|Matthew Henry's Concise Commentary|
9:4-10 The most despicable living man's state, is preferable to that of the most noble who have died impenitent. Solomon exhorts the wise and pious to cheerful confidence in God, whatever their condition in life. The meanest morsel, coming from their Father's love, in answer to prayer, will have a peculiar relish. Not that we may set our hearts upon the delights of sense, but what God has given us we may use with wisdom. The joy here described, is the gladness of heart that springs from a sense of the Divine favour. This is the world of service, that to come is the world of recompence. All in their stations, may find some work to do. And above all, sinners have the salvation of their souls to seek after, believers have to prove their faith, adorn the gospel, glorify God, and serve their generation.
Verse 9. - Live joyfully with the wife whom thou lovest; literally, see life with a wife whom thou lovest. The article is omitted, as the maxim is to be taken generally. In correction of the outspoken condemnation of women in Ecclesiastes 7:26, Koheleth here recognizes the happiness of a home where is found a helpmate beloved and worthy of love (comp. Proverbs 5:18, 19; Proverbs 17:22, on which our passage seems to be founded; and Ecclus. 26:13-18). (For the expression, " see life," vide note on Ecclesiastes 2:1.) St. Jerome's comment is misleading, "Quacumque tibi placuerit feminarum ejus gaude complexu." Some critics translate ishshah here "woman." Thus Cox: "Enjoy thyself with any woman whom thou lovest;" but the best commentators agree that the married state is meant in the text, not mere sensual enjoyment. All the days of the life of thy vanity; i.e. throughout the time of thy quickly passing life. This is repeated after the next clause (though there omitted by the Septuagint and Syriac), in order to emphasize the transitoriness of the present and the consequent wisdom of enjoying it while it lasts. So Horace bids man "carpe diem" ('Carm.,' 1:11.8), "enjoy each atom of the day;'" and Martial sings ('Epigr,' 7:47. 11) -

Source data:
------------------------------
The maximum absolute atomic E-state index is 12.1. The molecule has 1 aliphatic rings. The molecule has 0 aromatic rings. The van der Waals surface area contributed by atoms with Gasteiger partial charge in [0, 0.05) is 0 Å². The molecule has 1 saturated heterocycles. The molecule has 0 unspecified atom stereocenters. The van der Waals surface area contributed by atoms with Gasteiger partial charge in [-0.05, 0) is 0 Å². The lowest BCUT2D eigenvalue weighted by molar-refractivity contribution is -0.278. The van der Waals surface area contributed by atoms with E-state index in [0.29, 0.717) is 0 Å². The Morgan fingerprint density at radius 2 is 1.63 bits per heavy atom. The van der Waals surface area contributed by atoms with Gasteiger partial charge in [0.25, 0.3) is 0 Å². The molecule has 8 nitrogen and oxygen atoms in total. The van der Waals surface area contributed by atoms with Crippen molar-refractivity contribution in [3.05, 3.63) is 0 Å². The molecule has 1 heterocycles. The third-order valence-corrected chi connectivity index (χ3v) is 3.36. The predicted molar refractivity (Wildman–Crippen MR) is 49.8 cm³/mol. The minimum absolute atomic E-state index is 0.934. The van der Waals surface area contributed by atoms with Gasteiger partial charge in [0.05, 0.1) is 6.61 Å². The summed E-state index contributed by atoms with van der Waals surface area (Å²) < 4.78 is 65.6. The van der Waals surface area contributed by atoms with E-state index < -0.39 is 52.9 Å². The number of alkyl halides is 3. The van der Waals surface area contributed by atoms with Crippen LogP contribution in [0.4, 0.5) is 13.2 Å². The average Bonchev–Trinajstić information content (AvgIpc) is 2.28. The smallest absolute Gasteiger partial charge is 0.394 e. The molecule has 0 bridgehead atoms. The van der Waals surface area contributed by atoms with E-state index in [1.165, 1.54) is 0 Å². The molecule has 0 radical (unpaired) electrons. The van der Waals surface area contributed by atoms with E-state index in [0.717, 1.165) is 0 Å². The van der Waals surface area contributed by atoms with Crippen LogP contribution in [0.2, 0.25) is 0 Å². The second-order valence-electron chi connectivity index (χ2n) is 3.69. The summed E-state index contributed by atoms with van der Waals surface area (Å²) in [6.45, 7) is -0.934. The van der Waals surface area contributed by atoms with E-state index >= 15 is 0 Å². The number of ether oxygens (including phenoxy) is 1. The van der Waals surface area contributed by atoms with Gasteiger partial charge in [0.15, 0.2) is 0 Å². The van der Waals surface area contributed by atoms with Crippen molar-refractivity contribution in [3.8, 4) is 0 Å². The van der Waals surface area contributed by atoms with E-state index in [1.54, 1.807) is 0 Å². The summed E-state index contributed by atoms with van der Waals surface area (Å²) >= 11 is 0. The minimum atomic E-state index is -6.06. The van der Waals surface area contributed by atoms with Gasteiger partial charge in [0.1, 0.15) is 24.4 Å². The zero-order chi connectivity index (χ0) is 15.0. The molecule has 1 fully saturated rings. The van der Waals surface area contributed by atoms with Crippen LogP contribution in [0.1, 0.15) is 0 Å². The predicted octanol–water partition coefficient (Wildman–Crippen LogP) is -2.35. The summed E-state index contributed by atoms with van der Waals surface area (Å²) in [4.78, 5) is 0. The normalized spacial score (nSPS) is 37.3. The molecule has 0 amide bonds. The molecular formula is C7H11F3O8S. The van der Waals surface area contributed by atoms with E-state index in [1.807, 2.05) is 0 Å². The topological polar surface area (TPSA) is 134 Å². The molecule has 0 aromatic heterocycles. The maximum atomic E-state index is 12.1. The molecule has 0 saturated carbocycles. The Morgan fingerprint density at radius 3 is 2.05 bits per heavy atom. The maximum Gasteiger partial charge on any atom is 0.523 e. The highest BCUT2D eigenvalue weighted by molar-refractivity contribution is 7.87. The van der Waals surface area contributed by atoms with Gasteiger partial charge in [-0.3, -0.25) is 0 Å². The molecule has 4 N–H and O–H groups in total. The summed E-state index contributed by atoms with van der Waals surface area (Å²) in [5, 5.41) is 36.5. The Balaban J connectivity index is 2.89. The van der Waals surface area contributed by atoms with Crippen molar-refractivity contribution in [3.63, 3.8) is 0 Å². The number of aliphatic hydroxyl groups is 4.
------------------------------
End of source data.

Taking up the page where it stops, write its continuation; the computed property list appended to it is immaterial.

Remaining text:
"Vive velut rapto fugitivaque gaudia carpe."
"Live thou thy life as stolen, and enjoy
Thy quickly fading pleasures." Which he (God) hath given thee under the sun. The relative may refer to either the "wife" or" the days of life." The Septuagint and Vulgate take it as belonging to the latter, and this seems most suitable (comp. Ecclesiastes 5:17). That is thy portion in this life, and in thy labor, etc. Such moderate enjoyment is the recompense allowed by God for the toil which accompanies a properly spent life.
Gill's Exposition of the Entire Bible
Live joyfully with the wife whom thou lovest,.... Or "see", or "enjoy life" (d): this is one of the ways of enjoying life comfortably, and one of the principal ones; that if a man has a wife whom he ought to love as himself as his own flesh, to take delight in her company, be pleasant with her, and rejoice in her, Proverbs 5:18; and this here may be put for all that pleasure and satisfaction which may be lawfully had in the enjoyment of all other relations and friends; which adds no small part to the comfort of a man's life;
all the days of the life of thy vanity; a wife is for life, and not after a while to be divorced; and to be lived joyfully with, not for a short time only, but all the days of life;
which he hath given thee under the sun; that is, either which wife God has given thee; for a wife is the gift of God, Genesis 3:12; and which is a gift under the sun; for above it, or in heaven, and in a future state, there is no marrying nor giving in marriage, Luke 20:35; or which days he hath given thee, so the Septuagint, Vulgate Latin, and Arabic versions. It is added,
all the days of thy vanity; which is repeated, that it might be observed that the life of man is but a vain life, a vapour that soon vanishes away, and man in it, at his best estate, is vanity; and that notwithstanding all the enjoyments of life in the most comfortable manner here directed to, yet still the doctrine he set out with must be remembered, that all is vanity, Ecclesiastes 1:2;
for that is thy portion in this life, and in thy labour which thou takest under the sun; this is all the outward happiness of a man in this life, and all the use, profit, and advantage of his labours, to eat and drink cheerfully, to clothe decently, to debar himself of nothing of lawful pleasure, particularly to live joyfully with his wife, and enjoy his friends; this is the utmost of outward felicity he can partake of, and this he should not deny himself. Ben Melech restrains this portion to a wife, and joyful living with her; but it is best to include all that goes before.
(d) "vide vitam", Pagninus, Vatablus, Drusius, Mercerus, Cocceius; "vel vitas", Montanus; "perfruere vita", V. L. "fracre vita", Junius & Tremellius, Piscator, Gejerus, Rambachius; so Broughton.
Jamieson-Fausset-Brown Bible Commentary
9. wife … lovest—godly and true love, opposed to the "snares" of the "thousand" concubines (Ec 7:26, 28), "among" whom Solomon could not find the true love which joins one man to one woman (Pr 5:15, 18, 19; 18:22; 19:14).
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